Karen Valentine describes the difficult road that led to her award-winning portrayal as a student turned teacher in the hit TV show Room 222.
The show that catapulted her into popularity and aired almost 50 years ago is a love she still holds dear, unlike her stint on The Dating Game, which she acknowledges was a “awful” experience with no love lost.
Before becoming famous, superstars such as Suzanne Somers, Tom Selleck, Leif Garret, and Farrah Fawcett appeared on The Dating Game, the first dating reality show that not only generated hundreds of similar concepts in the future, but also served as a launchpad for new actors.
Karen Valentine was one of those stars who, after appearing on Chuck Barris’ Dream Girl in 1967, was invited to the dating show founded by Barris as well.
Valentine, a former teen beauty queen, was sent to interview three suitable bachelors who were placed behind a dividing wall.
She admitted that she assumed the appearance would be “harmless fun,” but that her “choice” made it a nightmare.
“That was terrible, because the guy thought this was going to be a date, right?” Later on, The Dating Game became more serious, with people being taken on excursions,” Valentine, now 76, told Closer Weekly. “I only went to the Ambassador Hotel to see a show, but the guy thought we were going to make out in the limo, and it was like, ‘You know this is a first date, right?’” It was filthy. You’d go to dinner and then to a show, which was the reward I got, but the guy took it seriously. I wanted to cancel the date. “Save the money, who needs to go on a date?” Let me try again.
Leaving that sorrow behind, Valentine was cast in the TV movie Gidget Grows Up (1969), which led to her main part in the hit television series Room 222 (1969–1974). The avant-garde TV drama revolved around a black high school teacher–played by the award-winning Lloyd Haynes 1934 to 1987–who attempted to instill tolerance in his students.
Brooks–the mind behind The Mary Tyler Moore Show and Taxi, as well as films like As Good as it Gets and Terms of Endearment–and Gene Reynolds, one of MAS*H’s developers and producers.
Room 222 won Outstanding New Series at the Primetime Emmy Awards in 1970, while Valentine and Michael Constantine, who both appeared in My Big Fat Greek Wedding in 2002, won supporting roles.
“It was kind of mind-blowing to have that happen so soon, so quickly,” Valentine said of her first nomination and victory. “And meeting Carol Burnett and hearing her say, ‘Well, congratulations for this.’” It was as though she was saying, ‘Thank you.’ But Carol Burnett would recognise me? Simply incredible.”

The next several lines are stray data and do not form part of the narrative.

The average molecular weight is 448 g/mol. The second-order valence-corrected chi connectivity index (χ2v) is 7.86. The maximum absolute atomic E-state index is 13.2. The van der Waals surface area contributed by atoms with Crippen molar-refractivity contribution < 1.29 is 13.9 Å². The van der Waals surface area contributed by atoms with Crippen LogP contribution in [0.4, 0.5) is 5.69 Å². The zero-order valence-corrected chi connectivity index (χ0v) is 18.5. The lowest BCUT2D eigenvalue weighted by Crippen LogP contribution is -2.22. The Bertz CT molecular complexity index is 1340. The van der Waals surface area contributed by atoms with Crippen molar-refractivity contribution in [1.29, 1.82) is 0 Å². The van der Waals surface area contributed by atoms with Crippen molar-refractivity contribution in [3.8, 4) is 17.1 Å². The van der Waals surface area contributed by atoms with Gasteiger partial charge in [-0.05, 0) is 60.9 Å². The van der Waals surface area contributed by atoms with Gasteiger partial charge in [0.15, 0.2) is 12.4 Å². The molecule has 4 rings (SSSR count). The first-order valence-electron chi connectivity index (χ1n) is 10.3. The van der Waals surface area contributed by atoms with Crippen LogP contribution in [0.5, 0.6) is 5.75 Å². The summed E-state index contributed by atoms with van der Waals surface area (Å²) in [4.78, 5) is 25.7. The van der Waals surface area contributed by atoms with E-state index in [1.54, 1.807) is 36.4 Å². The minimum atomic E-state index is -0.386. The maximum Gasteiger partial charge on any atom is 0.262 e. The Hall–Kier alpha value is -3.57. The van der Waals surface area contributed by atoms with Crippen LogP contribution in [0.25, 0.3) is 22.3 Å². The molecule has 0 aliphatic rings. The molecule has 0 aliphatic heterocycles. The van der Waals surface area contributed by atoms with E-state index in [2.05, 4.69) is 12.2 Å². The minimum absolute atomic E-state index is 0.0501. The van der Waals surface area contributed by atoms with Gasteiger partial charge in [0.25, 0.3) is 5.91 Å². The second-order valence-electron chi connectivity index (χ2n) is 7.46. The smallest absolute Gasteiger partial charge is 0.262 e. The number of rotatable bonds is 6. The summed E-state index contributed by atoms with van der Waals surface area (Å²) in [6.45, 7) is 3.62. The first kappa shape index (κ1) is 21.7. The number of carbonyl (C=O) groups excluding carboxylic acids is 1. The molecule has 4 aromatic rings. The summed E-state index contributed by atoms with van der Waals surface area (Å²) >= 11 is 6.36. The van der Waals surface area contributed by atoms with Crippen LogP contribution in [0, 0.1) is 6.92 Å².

When she met another great actor, the young actress was starstruck.
“I remember at the time, I was taking singing lessons, and I went to my singing class,” Valentine said. “Gregory Peck was also taking lessons… I was at the teacher’s piano when he passed by, and he spotted me through the window and mimed, ‘You did it!’ ‘Oh my God,’ I thought. Gregory Peck is here!’ “How did I get the chance to meet these stars and talented people right away?”
According to Closer Weekly, critics praised Room 222, but viewership plummeted in the fourth season, and the show was cancelled mid-season.
“I have no idea why things changed,” Valentine remarked, recalling when the network informed the actors that the show would be cancelled. “But they did have the foresight to let us know what was going on, and it was sad… well, it’s always sad, but it’s especially sad when you feel you have a good product and a good show and it’s taken away.” However, the network ultimately decided to proceed in a different way. ‘We’ve decided to go in a different route,’ they always remark.
When Room 222 was terminated, she featured in her own show Karen (1975), which was produced by Reynolds, but it was scrapped after four months due to low ratings.
Valentine described the show’s premise as “controversial political stories that were a savvy, humoristic reflection of then-current headlines,” adding, “The original opening titles were a parody of the opening of the film ‘Patton.’” Instead of George C. Scott, you had me walking up to a backdrop of an American flag. Really smart, but it was never broadcast.” “It was changed to me riding a bicycle around D.C.,” she continued. As contrast to a political issue-oriented drama/comedy, the network envisioned something softer, more romantic and intimate, and not overly convoluted. It was, in my opinion, ahead of its time.”
Valentine, a stage actor who has also been on Broadway, kept her career going as a semi-regular on The Hollywood Squares (1971–1977) and in episodes of TV shows such as Murder She Wrote and The Love Boat.
Her most recent film, Wedding Daze (2004), in which she co-starred with John Laroquette, was shown on the Hallmark Channel.
Valentine has only pleasant recollections of Room 222, which generated success for her very early on: “Working with all of those people, and to have that kind of experience first time out-the show just brings back the fondest and best memories in the world to me.” “…It also kind of spoiled me, because it set the bar really high,” she continues. So when other things happen, you wonder, ‘What is this?’ It was unique, you know. But I was lucky to have content that was both entertaining and well-executed.”
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